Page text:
Erika Fabian, the niece of a wealthy South Carolina doctor brought suit against her uncle’s estate planning attorneys for professional negligence and breach of contract in Fabian v. Lindsay, 410 S.C. 475, 765 S.E.2d 132, an October 2014 case decided by the South Carolina Supreme Court. The case had been dismissed in the circuit court for failure to state a cause of action on the grounds that there was no attorney-client relationship and no privity.
The facts were viewed in the light most favorable to Ms. Fabian. She alleged that her uncle, Denis Fabian, had signed a trust agreement drafted by his attorneys when he was around 80 years old, leaving his wife, who was about 20 years younger, a life interest. Remainder beneficiaries included his wife’s two daughters from a prior marriage, Dr. Fabian’s one living brother, Eli Fabian, who was in his 70’s and not in good health, and two nieces, Miriam Fabian, Eli’s daughter, and Erika Fabian, the daughter of a predeceased brother.
Erika had been told by her uncle and his wife that when his wife passed away, one half of the estate would be distributed to Mrs. Fabian’s daughters, and the other half would be distributed to Dr. Fabian’s nieces.
Dr. Fabian died in early 2000, and his brother died a few weeks later. The trust was valued at approximately $13 million.
After Dr. Fabian’s death, his estate planners mailed a letter and two pages of the trust agreement to Ms. Fabian informing her that she would not be receiving anything from the estate. Instead, her cousin Miriam would inherit as Eli’s only heir. Erika alleged that a drafting error resulted in an unexpected windfall to her cousin.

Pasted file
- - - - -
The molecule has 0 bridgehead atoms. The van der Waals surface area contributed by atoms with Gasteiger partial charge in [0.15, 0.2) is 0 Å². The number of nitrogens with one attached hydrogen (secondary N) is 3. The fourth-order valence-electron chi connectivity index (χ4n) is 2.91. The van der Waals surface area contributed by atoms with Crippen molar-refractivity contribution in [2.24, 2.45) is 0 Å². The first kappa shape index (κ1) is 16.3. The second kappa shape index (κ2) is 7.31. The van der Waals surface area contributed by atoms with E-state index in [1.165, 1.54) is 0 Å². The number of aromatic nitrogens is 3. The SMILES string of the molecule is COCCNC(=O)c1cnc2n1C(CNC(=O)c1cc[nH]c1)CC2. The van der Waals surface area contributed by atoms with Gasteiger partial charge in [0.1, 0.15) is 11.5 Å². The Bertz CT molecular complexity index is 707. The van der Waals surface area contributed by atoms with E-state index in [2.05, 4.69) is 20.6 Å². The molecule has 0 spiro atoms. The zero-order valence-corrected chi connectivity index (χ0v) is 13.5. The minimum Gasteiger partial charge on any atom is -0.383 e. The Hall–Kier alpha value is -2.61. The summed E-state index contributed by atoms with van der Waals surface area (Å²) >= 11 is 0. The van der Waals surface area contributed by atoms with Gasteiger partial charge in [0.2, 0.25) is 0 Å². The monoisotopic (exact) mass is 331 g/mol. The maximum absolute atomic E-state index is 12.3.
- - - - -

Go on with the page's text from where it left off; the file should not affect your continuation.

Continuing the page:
The Court took a huge leap, joined the vast majority of states, and recognized causes of action, both in tort and contract, by a third-party beneficiary of an existing will or estate planning document against a lawyer whose drafting error defeats or diminishes the client’s intent. Recovery under either cause of action was limited to individuals named in the estate planning document or otherwise identified in the instrument by their status.
Interestingly, the Court stated that its decision did not place an undue burden on estate planning attorneys because it merely puts them in the same position as most other attorneys by making them responsible for their professional negligence.
Ms. Fabian had argued that an estate planning lawyer’s negligence impacts three potential classes of plaintiffs: (1) the client, who is deceased; (2) the client’s estate, which lacks a cause of action or damages or both; and (3) the intended beneficiaries, the only possible plaintiffs who might suffer harm. If no cause of action is available for the beneficiaries, the negligent drafting lawyer is effectively immune from liability.
Also interesting was the Court’s application of the new rule to cases on appeal as of the date of the opinion. In a separate opinion, Justice Pleicones stated that the new rule should only apply prospectively because this case creates new liability where formerly none existed.
While not technically a dirt case, real estate practitioners should take note of the court’s inclination to favor third-party beneficiaries and reflect whether the Justices’ thought process could affect our world.